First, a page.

A. Siding Panels
The panel 100 also includes a first side 110 having indicia 132 indicating a zone 130 into which at least one fastener should be placed to install the panel 100. The indicia 132 can include a first line 134 a extending generally parallel to the upper longitudinal edge 112 and a second line 134 b spaced apart from the first line 134 a by a zone width W2. In one embodiment, the zone width W2 can be approximately 0.2 inch to approximately 0.3 inch; in a further aspect of this embodiment, the zone width W2 can be approximately 0.25 inch. In other embodiments, the zone width W2 can be greater than 0.3 inch or less than 0.2 inch. The first and second lines 134 a and 134 b can be solid or dashed lines that are embossed, stamped, printed, marked, molded or otherwise formed on the first side 110 of the panel 100. In the illustrated embodiment, the first and second lines 134 a and 134 b define the zone 130, which extends from the first end 116 to the second end 118. The zone 130 includes a center line 136 equidistant from the first and second lines 134 a and 134 b. The center line 136 can be spaced apart from the upper longitudinal edge 112 by a distance D1 of approximately 1 inch to approximately 1.3 inches; in a further aspect of this embodiment, the distance D1 can be approximately 1.125 inches. In other embodiments, the distance D1 can be greater than 1.3 inches or less than 1 inch. In additional embodiments, the distance D1 can be from approximately 7 percent to approximately 22 percent of the width W1 of the panel 100. In other embodiments, such as those described below with reference to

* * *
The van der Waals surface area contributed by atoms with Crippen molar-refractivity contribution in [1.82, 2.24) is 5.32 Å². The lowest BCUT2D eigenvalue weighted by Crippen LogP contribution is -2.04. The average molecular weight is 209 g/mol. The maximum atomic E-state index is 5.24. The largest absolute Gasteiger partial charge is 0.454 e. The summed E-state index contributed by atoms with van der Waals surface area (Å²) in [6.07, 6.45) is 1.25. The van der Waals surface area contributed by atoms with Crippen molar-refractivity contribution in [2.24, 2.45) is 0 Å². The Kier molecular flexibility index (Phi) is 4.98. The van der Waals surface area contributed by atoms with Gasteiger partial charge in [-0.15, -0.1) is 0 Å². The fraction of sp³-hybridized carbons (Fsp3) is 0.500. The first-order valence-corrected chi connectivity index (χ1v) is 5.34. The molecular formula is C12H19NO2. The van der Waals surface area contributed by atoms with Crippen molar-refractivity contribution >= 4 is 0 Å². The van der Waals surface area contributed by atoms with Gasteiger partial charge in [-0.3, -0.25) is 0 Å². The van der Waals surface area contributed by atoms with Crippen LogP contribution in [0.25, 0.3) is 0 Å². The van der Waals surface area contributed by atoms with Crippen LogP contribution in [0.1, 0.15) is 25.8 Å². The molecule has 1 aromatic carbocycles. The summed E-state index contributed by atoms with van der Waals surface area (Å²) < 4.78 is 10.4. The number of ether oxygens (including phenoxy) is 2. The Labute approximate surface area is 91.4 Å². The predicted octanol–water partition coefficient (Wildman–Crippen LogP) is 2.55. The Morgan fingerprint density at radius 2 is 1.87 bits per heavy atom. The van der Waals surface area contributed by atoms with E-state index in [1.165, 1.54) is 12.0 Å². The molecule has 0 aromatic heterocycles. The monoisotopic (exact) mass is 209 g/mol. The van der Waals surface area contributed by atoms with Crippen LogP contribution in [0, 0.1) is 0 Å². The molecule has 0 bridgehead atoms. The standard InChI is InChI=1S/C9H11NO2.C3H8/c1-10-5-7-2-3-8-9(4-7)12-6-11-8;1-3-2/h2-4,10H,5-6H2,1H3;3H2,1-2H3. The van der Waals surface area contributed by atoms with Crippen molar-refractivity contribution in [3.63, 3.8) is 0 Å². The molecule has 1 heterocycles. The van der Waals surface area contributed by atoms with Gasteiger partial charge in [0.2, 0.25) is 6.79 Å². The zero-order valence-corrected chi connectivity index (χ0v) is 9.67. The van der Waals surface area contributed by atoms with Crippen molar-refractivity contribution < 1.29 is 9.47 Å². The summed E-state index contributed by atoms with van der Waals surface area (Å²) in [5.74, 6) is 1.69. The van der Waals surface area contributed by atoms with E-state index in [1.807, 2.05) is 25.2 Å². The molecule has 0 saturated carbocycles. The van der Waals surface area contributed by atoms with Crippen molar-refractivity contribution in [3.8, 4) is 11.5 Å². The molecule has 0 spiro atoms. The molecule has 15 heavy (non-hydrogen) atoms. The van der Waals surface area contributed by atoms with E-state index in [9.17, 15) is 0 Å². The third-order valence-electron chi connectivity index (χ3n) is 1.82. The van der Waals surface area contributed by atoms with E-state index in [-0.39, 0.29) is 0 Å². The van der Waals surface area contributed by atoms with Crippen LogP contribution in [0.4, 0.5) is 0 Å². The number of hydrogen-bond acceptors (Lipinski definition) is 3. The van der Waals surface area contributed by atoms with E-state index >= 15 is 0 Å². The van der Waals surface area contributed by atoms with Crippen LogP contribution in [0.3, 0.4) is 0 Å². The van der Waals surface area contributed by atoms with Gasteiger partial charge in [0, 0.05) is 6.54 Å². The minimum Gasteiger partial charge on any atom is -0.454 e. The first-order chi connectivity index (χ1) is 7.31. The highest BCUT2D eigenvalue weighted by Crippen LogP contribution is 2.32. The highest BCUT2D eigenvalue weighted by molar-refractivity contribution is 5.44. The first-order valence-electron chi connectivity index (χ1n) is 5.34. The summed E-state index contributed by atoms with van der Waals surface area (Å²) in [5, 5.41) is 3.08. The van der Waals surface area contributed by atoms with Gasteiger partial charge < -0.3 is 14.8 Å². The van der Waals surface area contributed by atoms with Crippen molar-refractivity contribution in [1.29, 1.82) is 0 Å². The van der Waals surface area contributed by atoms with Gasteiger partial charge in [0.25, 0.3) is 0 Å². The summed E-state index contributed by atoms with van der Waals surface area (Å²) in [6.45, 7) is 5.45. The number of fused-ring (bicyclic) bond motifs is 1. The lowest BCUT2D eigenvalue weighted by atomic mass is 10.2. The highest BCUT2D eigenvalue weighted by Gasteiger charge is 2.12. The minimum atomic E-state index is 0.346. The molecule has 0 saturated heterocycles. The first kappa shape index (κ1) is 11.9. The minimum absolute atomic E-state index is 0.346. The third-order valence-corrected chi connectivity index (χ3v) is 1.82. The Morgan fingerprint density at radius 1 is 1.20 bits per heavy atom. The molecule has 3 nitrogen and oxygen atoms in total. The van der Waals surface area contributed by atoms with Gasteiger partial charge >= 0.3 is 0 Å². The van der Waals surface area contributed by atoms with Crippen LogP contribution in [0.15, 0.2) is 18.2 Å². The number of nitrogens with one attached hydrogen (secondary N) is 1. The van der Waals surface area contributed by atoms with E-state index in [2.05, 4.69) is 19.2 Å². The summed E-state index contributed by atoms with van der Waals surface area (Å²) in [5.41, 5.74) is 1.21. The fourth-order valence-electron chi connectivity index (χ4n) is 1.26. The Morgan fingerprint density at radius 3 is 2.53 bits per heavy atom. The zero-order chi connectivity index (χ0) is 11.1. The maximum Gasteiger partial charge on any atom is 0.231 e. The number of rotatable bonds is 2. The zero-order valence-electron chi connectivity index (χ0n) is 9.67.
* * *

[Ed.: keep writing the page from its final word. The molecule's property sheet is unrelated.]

B. Methods for Installing Siding Panels